Caraway Finland

Essential oil

Carum carvi


General data

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Product details

Fragrance side

The spicy and minty notes of caraway seed allow it to find its place in many aromatic compositions such as ferns or sometimes chypre. It is more rarely found in woody notes where it brings a delicate earthy and slightly spicy facet.

Caraway is a small umbellifer resembling wild carrot. The lacey leaves are on hollow, branching stems and the small, white flowers are clustered in light, airy umbels.
Caraway, native to Europe and Asia, is found abundantly in grasslands and along embankments and roads, where it grows wild. This small, aromatic umbellifer is commonly known as “meridian fennel” or “Persian cumin.” Caraway is one of four ancient greater hot seeds, along with anise, fennel, and cumin; coriander is sometimes included, as well. Probably one of the oldest spices known, it has been unearthed on Neolithic prehistoric sites. Caraway also had the honor of being buried alongside Pharaoh Tutankhamun in 1336 B.C. In ancient Egypt, it was believed to chase away evil spirits, and caraway was also used to protect men from women. An entertaining Germanic legend tells that the goddess of the Earth, Hertha, made her lovers disappear, and the only survivors were those who carried or wore caraway seeds.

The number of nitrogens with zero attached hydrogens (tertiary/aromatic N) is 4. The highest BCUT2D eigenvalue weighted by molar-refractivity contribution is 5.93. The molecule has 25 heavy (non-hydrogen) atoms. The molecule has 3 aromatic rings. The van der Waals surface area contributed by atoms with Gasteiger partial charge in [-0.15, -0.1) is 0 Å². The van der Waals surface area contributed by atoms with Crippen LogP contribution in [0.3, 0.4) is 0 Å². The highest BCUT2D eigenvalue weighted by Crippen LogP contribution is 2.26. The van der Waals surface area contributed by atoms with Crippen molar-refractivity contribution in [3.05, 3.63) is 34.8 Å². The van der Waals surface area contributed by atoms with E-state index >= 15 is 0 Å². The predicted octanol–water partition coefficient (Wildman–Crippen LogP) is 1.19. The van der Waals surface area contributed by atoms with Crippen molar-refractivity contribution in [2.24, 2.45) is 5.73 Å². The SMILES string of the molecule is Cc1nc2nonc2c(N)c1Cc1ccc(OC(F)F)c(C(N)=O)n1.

This biennial plant only begins blooming in its second year, from May to July. The fruits follow and are harvested in August. When the stems turn brown, the caraway plants are harvested. They must be cut before the fruit is fully mature to avoid the seeds dropping from the umbels. In days of old, harvesting was done manually, using a sickle. Nowadays, it is performed mechanically, which reduces raw-material losses. Harvesting is best done on sunny days when the seeds contain more essential oil. The caraway essential oil obtained through steam distillation of the dried seeds is spicy and fresh.

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